The Cato Institute’s director of foreign policy studies Justin Logan, writing at reason.com, takes apart America in Retreat, the new book from the WSJ’s chief foreign affairs writer Bret Stephens.
Logan is an expert on U.S. grand strategy, international relations theory, and American foreign policy. Here’s Justin’s review:
The Republican Party’s misfortunes in the 2006 and 2008 elections had a lot to do with the unpopularity of neoconservative foreign policy. Yet the GOP’s success in the 2014 midterms has made the party more neoconservative, with Republican hawks taking over major Senate committees.”
Throughout the book, Stephens refuses to engage with scholarship on the subjects he discusses.
The book offers a number of interesting theoretical claims that the author does nothing to support. When Stephens moves from rhetoric and polemic to clear policy prescriptions, his radical views become clear. America needs a “global ‘stop-and-frisk’ policy.” The military budget needs to go north of 5 percent of GDP: roughly $850 billion.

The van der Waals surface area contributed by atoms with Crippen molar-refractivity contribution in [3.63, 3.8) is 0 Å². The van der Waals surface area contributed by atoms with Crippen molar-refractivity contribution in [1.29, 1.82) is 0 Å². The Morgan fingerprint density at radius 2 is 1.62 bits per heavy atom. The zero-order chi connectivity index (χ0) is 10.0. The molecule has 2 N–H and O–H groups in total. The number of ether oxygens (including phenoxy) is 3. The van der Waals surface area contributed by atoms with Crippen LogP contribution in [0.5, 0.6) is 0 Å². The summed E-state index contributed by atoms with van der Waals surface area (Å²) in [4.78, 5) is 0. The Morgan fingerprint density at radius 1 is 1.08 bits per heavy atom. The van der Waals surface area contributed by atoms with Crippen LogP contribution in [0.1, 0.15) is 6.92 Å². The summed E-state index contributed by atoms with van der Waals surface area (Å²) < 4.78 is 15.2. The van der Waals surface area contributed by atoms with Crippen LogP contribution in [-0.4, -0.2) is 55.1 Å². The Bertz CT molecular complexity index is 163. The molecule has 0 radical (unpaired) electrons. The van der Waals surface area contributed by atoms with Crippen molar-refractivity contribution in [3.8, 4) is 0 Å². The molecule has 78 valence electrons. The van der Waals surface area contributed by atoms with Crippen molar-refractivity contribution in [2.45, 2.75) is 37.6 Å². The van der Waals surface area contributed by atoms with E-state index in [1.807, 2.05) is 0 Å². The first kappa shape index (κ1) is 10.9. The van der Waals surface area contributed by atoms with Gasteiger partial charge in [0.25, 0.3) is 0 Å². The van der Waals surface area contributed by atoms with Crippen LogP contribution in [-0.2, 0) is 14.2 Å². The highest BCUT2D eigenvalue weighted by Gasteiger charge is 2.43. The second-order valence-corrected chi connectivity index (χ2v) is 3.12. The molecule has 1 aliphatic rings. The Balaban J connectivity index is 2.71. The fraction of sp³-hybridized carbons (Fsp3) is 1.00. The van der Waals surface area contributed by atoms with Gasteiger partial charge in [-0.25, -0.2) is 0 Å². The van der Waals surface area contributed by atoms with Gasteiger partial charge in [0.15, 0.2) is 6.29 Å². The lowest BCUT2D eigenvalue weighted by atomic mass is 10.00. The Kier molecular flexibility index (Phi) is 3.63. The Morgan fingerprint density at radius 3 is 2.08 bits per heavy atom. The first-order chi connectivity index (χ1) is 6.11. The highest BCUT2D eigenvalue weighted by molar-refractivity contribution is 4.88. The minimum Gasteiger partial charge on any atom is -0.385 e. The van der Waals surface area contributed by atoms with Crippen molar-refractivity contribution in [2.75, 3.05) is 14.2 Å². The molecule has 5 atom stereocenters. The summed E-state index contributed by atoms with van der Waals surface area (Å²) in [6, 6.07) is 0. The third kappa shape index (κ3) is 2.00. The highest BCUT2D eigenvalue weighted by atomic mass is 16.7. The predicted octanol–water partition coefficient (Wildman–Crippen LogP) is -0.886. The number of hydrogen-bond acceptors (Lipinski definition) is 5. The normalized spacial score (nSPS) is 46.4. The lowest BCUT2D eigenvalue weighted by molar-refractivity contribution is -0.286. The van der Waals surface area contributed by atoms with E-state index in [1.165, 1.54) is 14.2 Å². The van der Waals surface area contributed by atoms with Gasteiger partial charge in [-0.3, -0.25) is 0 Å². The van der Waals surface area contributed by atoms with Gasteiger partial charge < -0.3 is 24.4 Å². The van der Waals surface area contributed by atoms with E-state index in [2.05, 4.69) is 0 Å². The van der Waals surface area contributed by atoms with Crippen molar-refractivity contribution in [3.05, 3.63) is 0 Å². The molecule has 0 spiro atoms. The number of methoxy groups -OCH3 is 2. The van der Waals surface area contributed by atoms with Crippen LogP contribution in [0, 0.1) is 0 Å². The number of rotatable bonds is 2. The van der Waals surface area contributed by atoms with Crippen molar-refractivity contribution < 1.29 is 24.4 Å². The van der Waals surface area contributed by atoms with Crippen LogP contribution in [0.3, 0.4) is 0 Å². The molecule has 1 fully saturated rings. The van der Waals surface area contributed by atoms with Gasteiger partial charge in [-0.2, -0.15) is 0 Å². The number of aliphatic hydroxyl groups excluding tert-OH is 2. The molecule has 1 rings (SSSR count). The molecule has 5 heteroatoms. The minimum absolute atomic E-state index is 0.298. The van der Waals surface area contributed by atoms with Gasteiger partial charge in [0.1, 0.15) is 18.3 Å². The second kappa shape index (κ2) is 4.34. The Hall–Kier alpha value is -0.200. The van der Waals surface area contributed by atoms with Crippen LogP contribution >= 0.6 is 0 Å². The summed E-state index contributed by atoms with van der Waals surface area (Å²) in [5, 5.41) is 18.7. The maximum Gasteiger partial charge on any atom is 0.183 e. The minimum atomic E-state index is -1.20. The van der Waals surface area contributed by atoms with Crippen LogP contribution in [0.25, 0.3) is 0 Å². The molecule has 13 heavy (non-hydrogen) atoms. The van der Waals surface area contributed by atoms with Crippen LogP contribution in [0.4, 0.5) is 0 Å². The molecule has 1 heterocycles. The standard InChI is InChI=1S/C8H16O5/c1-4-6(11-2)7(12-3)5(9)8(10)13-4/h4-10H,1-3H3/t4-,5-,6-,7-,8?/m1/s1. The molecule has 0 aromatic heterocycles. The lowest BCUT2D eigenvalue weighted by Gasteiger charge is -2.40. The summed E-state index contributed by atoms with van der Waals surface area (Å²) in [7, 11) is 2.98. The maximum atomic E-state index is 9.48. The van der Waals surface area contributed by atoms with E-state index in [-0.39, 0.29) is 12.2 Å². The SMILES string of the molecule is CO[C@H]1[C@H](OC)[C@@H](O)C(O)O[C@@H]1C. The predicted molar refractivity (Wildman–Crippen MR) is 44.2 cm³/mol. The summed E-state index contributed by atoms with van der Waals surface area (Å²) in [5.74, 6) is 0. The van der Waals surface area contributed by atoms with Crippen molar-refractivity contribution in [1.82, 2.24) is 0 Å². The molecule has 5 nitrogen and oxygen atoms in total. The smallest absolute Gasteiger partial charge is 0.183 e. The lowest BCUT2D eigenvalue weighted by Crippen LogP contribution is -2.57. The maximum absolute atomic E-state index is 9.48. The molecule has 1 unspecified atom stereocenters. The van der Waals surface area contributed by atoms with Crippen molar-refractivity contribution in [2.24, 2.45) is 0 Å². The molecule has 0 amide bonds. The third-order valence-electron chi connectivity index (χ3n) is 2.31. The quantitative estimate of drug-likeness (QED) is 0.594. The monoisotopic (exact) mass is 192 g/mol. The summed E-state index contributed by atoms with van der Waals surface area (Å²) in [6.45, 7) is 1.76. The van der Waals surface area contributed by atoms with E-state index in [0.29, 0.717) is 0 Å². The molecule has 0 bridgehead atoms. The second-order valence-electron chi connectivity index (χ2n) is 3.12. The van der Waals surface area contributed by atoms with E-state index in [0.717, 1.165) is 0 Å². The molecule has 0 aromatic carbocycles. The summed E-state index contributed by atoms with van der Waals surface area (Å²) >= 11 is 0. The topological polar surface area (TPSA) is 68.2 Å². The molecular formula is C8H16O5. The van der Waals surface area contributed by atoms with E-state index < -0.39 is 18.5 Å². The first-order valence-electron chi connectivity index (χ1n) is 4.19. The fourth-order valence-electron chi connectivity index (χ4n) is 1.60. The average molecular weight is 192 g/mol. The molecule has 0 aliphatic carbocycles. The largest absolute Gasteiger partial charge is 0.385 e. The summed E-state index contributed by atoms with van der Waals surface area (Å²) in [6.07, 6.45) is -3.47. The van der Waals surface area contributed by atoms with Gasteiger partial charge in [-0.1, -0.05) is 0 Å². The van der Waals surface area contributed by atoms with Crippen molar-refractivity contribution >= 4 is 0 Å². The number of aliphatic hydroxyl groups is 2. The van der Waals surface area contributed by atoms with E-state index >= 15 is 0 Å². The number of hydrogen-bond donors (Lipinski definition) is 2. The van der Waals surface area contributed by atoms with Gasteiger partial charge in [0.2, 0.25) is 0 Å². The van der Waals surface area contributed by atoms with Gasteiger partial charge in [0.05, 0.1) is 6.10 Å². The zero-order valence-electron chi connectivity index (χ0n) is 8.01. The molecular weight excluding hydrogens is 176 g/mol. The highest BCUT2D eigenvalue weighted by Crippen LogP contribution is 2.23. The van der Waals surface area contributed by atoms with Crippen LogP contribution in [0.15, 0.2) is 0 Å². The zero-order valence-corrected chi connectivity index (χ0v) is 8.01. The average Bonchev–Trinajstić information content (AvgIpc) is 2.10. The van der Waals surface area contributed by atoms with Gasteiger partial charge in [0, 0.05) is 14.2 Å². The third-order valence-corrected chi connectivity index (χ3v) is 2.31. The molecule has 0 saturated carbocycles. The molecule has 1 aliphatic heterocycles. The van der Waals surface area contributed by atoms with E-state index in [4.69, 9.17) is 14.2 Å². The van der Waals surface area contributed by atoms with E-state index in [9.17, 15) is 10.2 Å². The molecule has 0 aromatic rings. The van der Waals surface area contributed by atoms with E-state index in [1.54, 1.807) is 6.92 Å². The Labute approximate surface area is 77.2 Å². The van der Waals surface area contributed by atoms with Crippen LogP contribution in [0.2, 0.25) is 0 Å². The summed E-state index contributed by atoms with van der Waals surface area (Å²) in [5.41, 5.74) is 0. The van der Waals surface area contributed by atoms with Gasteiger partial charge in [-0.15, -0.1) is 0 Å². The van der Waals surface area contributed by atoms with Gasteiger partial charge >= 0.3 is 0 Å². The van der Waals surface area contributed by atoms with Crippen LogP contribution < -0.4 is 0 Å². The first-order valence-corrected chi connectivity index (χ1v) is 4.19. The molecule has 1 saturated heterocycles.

Thinking, learning and writing about international politics is hard, as Stephens demonstrates. But for American foreign policy to improve, one or the other party needs people in charge of that portfolio to take greater care with their research, to be more judicious in their reasoning, and more prudent with the use of American power. Stephen’s continued prominence in the conservative foreign policy establishment suggests that if such a change is to happen, it will not be in the GOP.
Advantage Logan! I see little chance that the Republican nominee for president in 2016 will track anything but an interventionist, world’s policeman course. Such a course, since the closing days of WWII, has yielded nothing but distressing results with little to show for the tens of thousands of American deaths and family misery.
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